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GP accused of spreading misinformation on Covid challenges social media ‘ban’


A GP ordered not to discuss the Covid-19 pandemic on social media after he was accused of allegedly spreading “misinformation” online faces a “severe” restriction on his freedom of speech, the High Court has heard.

Dr Samuel White is appealing against interim conditions imposed on his registration with the General Medical Council (GMC) following complaints about a video he posted to Instagram and Twitter in June.

In a seven-minute clip, he discussed why he could no longer work in his previous roles because of the “lies” around the NHS and Government approach to the pandemic which were “so vast” he could no longer “stomach or tolerate” them, the court was told.

He also raised concerns about the safety of the Covid-19 vaccine, testing methods and claimed “masks do nothing”.

Dr White, a partner at Denmead Practice in Hampshire until his resignation in February, has brought his High Court challenge against the GMC in a bid to quash restrictions imposed on him which include barring him from sharing his views relating to the pandemic on social media.

His barrister, Francis Hoar, told a hearing at the Royal Courts of Justice on Thursday: “This is a claim about freedom of expression of a doctor, in particular his freedom to engage in medical, scientific and political debate and discussion.”

The court was told Dr White’s video triggered complaints that it allegedly contained misinformation and the GMC referred him to its Interim Orders Tribunal to consider restrictions on his practice.

In August, the tribunal concluded Dr White’s way of sharing his views “may have a real impact on patient safety”, adding any doctor had a “responsibility” to provide “sufficient and balanced information about Covid-19 to allow any potential patients and other members of the public to assess the potential risks and benefits of any treatment or preventive measures under consideration and then make an informed choice”.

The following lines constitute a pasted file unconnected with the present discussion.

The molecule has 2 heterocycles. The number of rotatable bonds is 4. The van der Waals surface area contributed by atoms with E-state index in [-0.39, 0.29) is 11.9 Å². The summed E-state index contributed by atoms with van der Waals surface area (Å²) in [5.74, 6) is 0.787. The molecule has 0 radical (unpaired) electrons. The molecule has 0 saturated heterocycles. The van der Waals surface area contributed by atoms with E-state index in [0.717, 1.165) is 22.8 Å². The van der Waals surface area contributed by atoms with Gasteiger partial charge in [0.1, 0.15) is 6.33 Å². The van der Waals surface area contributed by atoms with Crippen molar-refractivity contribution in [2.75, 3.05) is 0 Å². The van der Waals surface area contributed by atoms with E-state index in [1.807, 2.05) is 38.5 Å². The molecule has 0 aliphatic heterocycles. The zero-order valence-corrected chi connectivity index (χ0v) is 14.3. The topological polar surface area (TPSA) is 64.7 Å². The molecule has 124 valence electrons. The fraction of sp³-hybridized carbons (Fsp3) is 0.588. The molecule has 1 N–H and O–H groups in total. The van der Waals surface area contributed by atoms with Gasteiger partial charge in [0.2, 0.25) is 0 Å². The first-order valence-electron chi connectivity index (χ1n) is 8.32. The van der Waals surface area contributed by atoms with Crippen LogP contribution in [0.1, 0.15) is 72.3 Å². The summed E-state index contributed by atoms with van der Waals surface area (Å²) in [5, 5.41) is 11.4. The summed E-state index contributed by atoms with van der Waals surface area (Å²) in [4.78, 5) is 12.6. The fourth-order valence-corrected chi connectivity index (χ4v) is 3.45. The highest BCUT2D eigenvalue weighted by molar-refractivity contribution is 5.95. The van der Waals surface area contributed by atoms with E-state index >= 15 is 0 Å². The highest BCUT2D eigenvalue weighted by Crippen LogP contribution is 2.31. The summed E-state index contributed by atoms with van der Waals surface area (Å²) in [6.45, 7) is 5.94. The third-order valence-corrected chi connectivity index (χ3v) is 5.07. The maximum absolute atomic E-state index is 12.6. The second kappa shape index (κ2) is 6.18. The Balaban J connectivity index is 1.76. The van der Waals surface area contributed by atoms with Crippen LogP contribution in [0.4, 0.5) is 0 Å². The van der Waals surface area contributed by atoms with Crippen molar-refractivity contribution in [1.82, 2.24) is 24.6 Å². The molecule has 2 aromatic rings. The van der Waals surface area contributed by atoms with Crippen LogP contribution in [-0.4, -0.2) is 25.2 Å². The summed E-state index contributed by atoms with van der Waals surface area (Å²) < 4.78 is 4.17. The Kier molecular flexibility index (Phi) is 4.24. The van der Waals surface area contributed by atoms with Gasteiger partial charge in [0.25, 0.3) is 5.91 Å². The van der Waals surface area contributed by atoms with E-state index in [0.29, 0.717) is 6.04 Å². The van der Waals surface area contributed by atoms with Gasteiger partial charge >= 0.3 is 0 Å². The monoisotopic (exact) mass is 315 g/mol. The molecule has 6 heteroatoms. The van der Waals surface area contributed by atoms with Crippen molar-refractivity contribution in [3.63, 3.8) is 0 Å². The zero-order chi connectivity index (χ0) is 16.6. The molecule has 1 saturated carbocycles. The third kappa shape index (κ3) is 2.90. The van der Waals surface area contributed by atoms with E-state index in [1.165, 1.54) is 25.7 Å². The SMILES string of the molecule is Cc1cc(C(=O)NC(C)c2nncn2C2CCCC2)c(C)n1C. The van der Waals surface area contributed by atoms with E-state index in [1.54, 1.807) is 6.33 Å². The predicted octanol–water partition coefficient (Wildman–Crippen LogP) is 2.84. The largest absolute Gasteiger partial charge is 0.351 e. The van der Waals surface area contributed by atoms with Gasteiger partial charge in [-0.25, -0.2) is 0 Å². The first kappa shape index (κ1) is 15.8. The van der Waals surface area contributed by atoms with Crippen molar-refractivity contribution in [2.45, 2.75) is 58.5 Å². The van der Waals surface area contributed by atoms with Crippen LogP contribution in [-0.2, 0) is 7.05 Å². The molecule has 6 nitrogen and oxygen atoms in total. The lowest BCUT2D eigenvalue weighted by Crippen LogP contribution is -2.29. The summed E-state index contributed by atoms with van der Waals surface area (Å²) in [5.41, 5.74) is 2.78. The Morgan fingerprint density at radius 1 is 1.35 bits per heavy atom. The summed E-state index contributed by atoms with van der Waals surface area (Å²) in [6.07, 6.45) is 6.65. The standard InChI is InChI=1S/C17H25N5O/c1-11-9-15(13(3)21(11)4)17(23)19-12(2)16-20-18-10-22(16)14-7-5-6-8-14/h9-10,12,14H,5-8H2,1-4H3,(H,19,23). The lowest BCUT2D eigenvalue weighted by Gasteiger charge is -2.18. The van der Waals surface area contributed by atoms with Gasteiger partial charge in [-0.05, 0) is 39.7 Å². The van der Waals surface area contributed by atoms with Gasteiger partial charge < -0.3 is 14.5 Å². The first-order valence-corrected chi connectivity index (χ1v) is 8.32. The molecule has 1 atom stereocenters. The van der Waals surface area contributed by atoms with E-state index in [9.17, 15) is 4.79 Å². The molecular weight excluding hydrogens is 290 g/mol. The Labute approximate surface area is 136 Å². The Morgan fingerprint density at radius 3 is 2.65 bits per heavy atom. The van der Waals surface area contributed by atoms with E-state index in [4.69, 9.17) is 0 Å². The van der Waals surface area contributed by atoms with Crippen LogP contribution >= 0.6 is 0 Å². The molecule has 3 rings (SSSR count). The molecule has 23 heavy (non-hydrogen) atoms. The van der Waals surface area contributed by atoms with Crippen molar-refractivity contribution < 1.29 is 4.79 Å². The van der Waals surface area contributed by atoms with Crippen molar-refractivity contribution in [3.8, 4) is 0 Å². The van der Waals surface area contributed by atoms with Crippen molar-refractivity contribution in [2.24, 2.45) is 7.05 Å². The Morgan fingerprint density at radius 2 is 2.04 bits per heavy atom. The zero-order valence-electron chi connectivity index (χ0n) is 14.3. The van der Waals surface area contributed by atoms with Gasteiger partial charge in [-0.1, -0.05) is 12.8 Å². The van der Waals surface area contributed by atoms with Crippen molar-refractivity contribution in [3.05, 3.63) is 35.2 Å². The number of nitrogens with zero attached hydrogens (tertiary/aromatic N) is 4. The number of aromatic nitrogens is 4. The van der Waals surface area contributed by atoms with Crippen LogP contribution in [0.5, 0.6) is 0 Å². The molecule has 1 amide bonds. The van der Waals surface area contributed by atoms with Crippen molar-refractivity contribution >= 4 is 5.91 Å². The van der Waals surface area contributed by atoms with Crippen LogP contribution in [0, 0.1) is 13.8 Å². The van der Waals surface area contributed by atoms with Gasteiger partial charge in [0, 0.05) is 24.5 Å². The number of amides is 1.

It found Dr White allegedly shared information to a “wide and possibly uninformed audience” and did not give an opportunity for “a holistic consideration of Covid-19, its implications and possible treatments”.

As a result, Dr White was made subject to the conditions that he must not share views on the Covid-19 pandemic and “its associated aspects” on social media and must remove existing posts on the subject.

In written arguments, Mr Hoar said Dr White, now a locum GP, had an “unblemished career”, with beliefs informed by “libertarian principles”.

He told the court the restrictions would last for a maximum of 18 months and were “effectively a ban” and a “severe imposition” on his freedom of expression.

“The conditions are imposed in vague and unparticularised terms and restrict his speech even over matters outside medicine science more generally, rendering him unable to take part in free and democratic discourse in forums in which an ordinary citizen is most able to contribute to it,” Mr Hoar said.

He argued Dr White’s views were “supported by large bodies of scientific and medical opinion” and had been “statements of fact and opinions about pharmaceutical and non-pharmaceutical interventions in response to the pandemic”.

The tribunal, in its allegedly “flawed” decision, had “erred” in “failing to accord sufficient respect for Dr White’s right to freedom of expression”, Mr Hoar claimed.



The sign for the Royal Courts of Justice
The sign for the Royal Courts of Justice

He added the tribunal also “erred in asserting an ability to determine matters of scientific and medical debate” and failed to explain why Dr White’s statements allegedly expressed “misinformation”.

Alexis Hearnden, for the GMC, said in written arguments that there were “multiple” complaints about Dr White’s video, including from “members of the medical profession”.

She said Dr White’s views “ran firmly against” a national public health programme that was pro-vaccine and encouraged mask wearing in certain settings.

She said the tribunal had not made findings of fact nor decided that Dr White’s statements were “false”, but had identified “a risk” that members of the public might be influenced by Dr White “to take steps which run contrary to the prevailing public health advice”.

The tribunal had recognised “serious concerns” raised that he was “using some language that echoed conspiracy theories about the pandemic”, she added.

Ms Hearnden said the conditions did not prevent Dr White practising medicine nor expressing his views privately and that they were “justified” by a “legitimate aim of pursuing public safety and for the protection of health”.

The hearing in London before Mr Justice Dove continues.

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